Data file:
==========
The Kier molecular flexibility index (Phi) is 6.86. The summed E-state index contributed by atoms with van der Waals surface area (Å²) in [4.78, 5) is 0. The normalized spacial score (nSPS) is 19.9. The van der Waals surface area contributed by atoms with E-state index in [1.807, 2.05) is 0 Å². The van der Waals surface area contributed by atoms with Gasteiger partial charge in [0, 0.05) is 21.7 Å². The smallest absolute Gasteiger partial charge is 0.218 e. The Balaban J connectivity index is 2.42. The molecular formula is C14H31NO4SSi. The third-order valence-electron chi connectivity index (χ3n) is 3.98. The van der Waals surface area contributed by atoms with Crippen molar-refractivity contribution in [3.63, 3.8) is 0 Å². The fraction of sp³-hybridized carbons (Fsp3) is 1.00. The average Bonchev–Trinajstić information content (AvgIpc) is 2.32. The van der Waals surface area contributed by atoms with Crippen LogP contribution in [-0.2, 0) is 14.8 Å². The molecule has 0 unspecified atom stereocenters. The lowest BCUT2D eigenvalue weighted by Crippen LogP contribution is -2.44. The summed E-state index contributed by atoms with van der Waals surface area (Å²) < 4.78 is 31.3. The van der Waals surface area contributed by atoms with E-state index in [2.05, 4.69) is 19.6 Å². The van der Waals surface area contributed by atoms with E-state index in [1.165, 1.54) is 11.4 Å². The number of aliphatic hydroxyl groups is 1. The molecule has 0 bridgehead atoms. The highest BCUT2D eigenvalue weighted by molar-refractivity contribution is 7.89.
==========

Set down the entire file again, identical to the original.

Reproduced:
The Kier molecular flexibility index (Phi) is 6.86. The summed E-state index contributed by atoms with van der Waals surface area (Å²) in [4.78, 5) is 0. The normalized spacial score (nSPS) is 19.9. The van der Waals surface area contributed by atoms with E-state index in [1.807, 2.05) is 0 Å². The van der Waals surface area contributed by atoms with Gasteiger partial charge in [0, 0.05) is 21.7 Å². The smallest absolute Gasteiger partial charge is 0.218 e. The Balaban J connectivity index is 2.42. The molecular formula is C14H31NO4SSi. The third-order valence-electron chi connectivity index (χ3n) is 3.98. The van der Waals surface area contributed by atoms with Crippen molar-refractivity contribution in [3.63, 3.8) is 0 Å². The fraction of sp³-hybridized carbons (Fsp3) is 1.00. The average Bonchev–Trinajstić information content (AvgIpc) is 2.32. The van der Waals surface area contributed by atoms with Crippen LogP contribution in [-0.2, 0) is 14.8 Å². The molecule has 0 unspecified atom stereocenters. The lowest BCUT2D eigenvalue weighted by Crippen LogP contribution is -2.44. The summed E-state index contributed by atoms with van der Waals surface area (Å²) < 4.78 is 31.3. The van der Waals surface area contributed by atoms with E-state index in [2.05, 4.69) is 19.6 Å². The van der Waals surface area contributed by atoms with E-state index in [1.165, 1.54) is 11.4 Å². The number of aliphatic hydroxyl groups is 1. The molecule has 0 bridgehead atoms. The highest BCUT2D eigenvalue weighted by molar-refractivity contribution is 7.89.